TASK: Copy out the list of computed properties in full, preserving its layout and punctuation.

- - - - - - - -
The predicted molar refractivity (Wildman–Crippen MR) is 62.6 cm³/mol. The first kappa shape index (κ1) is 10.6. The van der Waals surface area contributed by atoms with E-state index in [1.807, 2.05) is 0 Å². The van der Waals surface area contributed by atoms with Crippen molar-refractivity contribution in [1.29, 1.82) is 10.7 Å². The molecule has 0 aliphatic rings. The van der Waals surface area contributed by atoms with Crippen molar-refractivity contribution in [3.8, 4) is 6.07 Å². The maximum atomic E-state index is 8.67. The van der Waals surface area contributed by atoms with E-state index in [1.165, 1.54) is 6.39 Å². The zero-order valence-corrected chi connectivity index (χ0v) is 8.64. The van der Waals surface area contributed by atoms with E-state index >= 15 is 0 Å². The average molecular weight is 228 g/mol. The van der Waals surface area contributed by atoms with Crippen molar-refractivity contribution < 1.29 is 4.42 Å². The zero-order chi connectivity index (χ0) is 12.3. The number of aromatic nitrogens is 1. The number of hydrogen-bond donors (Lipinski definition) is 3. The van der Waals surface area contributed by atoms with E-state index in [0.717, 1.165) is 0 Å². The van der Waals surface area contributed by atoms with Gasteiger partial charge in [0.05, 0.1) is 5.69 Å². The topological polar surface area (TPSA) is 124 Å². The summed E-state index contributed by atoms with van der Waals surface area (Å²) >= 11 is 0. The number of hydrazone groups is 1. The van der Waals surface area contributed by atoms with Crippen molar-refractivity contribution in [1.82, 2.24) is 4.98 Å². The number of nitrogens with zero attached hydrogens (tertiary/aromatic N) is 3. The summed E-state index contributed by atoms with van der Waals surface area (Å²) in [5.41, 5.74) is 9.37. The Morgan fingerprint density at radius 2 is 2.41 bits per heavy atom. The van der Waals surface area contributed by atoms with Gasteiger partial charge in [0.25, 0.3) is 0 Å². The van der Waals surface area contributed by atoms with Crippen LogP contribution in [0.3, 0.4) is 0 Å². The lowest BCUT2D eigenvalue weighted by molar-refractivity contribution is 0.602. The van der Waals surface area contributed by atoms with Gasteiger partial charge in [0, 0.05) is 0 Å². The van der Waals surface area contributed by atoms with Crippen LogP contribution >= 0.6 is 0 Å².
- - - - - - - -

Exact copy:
The predicted molar refractivity (Wildman–Crippen MR) is 62.6 cm³/mol. The first kappa shape index (κ1) is 10.6. The van der Waals surface area contributed by atoms with E-state index in [1.807, 2.05) is 0 Å². The van der Waals surface area contributed by atoms with Crippen molar-refractivity contribution in [1.29, 1.82) is 10.7 Å². The molecule has 0 aliphatic rings. The van der Waals surface area contributed by atoms with Crippen molar-refractivity contribution in [3.8, 4) is 6.07 Å². The maximum atomic E-state index is 8.67. The van der Waals surface area contributed by atoms with E-state index in [1.165, 1.54) is 6.39 Å². The zero-order valence-corrected chi connectivity index (χ0v) is 8.64. The van der Waals surface area contributed by atoms with E-state index >= 15 is 0 Å². The average molecular weight is 228 g/mol. The van der Waals surface area contributed by atoms with Crippen molar-refractivity contribution < 1.29 is 4.42 Å². The zero-order chi connectivity index (χ0) is 12.3. The number of aromatic nitrogens is 1. The number of hydrogen-bond donors (Lipinski definition) is 3. The van der Waals surface area contributed by atoms with E-state index in [0.717, 1.165) is 0 Å². The van der Waals surface area contributed by atoms with Gasteiger partial charge in [0.05, 0.1) is 5.69 Å². The topological polar surface area (TPSA) is 124 Å². The summed E-state index contributed by atoms with van der Waals surface area (Å²) >= 11 is 0. The number of hydrazone groups is 1. The van der Waals surface area contributed by atoms with Crippen molar-refractivity contribution in [1.82, 2.24) is 4.98 Å². The number of nitrogens with zero attached hydrogens (tertiary/aromatic N) is 3. The summed E-state index contributed by atoms with van der Waals surface area (Å²) in [5.41, 5.74) is 9.37. The Morgan fingerprint density at radius 2 is 2.41 bits per heavy atom. The van der Waals surface area contributed by atoms with Gasteiger partial charge in [0.25, 0.3) is 0 Å². The van der Waals surface area contributed by atoms with Crippen LogP contribution in [0.3, 0.4) is 0 Å². The lowest BCUT2D eigenvalue weighted by molar-refractivity contribution is 0.602. The van der Waals surface area contributed by atoms with Gasteiger partial charge in [0, 0.05) is 0 Å². The van der Waals surface area contributed by atoms with Crippen LogP contribution >= 0.6 is 0 Å².